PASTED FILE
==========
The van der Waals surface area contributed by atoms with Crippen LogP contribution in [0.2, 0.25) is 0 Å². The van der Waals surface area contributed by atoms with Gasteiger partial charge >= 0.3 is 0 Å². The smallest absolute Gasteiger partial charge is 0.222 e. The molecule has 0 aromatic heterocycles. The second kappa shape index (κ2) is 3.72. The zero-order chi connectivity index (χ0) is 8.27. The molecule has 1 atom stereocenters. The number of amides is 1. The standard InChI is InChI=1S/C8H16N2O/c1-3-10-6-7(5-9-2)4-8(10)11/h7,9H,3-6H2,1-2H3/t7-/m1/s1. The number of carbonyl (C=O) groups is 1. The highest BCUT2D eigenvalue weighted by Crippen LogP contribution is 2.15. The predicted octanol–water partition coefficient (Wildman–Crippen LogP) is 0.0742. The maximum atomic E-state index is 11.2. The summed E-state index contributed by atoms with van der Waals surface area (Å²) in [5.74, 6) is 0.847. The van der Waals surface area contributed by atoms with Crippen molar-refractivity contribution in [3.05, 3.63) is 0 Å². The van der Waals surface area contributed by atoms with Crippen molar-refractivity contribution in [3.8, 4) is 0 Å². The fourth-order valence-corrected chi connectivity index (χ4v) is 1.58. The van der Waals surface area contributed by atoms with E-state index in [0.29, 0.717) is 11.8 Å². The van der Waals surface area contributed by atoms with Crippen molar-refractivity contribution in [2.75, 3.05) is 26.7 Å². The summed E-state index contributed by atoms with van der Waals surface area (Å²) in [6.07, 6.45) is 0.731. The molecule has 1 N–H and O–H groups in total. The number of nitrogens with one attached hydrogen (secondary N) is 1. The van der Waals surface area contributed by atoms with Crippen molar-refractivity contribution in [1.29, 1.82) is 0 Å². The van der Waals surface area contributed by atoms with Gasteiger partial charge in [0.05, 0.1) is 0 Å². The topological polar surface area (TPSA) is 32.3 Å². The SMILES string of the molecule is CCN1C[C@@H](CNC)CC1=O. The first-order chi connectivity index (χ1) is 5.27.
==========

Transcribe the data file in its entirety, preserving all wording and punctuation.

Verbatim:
The van der Waals surface area contributed by atoms with Crippen LogP contribution in [0.2, 0.25) is 0 Å². The van der Waals surface area contributed by atoms with Gasteiger partial charge >= 0.3 is 0 Å². The smallest absolute Gasteiger partial charge is 0.222 e. The molecule has 0 aromatic heterocycles. The second kappa shape index (κ2) is 3.72. The zero-order chi connectivity index (χ0) is 8.27. The molecule has 1 atom stereocenters. The number of amides is 1. The standard InChI is InChI=1S/C8H16N2O/c1-3-10-6-7(5-9-2)4-8(10)11/h7,9H,3-6H2,1-2H3/t7-/m1/s1. The number of carbonyl (C=O) groups is 1. The highest BCUT2D eigenvalue weighted by Crippen LogP contribution is 2.15. The predicted octanol–water partition coefficient (Wildman–Crippen LogP) is 0.0742. The maximum atomic E-state index is 11.2. The summed E-state index contributed by atoms with van der Waals surface area (Å²) in [5.74, 6) is 0.847. The van der Waals surface area contributed by atoms with Crippen molar-refractivity contribution in [3.05, 3.63) is 0 Å². The van der Waals surface area contributed by atoms with Crippen molar-refractivity contribution in [3.8, 4) is 0 Å². The fourth-order valence-corrected chi connectivity index (χ4v) is 1.58. The van der Waals surface area contributed by atoms with E-state index in [0.29, 0.717) is 11.8 Å². The van der Waals surface area contributed by atoms with Crippen molar-refractivity contribution in [2.75, 3.05) is 26.7 Å². The summed E-state index contributed by atoms with van der Waals surface area (Å²) in [6.07, 6.45) is 0.731. The molecule has 1 N–H and O–H groups in total. The number of nitrogens with one attached hydrogen (secondary N) is 1. The van der Waals surface area contributed by atoms with Crippen molar-refractivity contribution in [1.29, 1.82) is 0 Å². The van der Waals surface area contributed by atoms with Gasteiger partial charge in [0.05, 0.1) is 0 Å². The topological polar surface area (TPSA) is 32.3 Å². The SMILES string of the molecule is CCN1C[C@@H](CNC)CC1=O. The first-order chi connectivity index (χ1) is 5.27.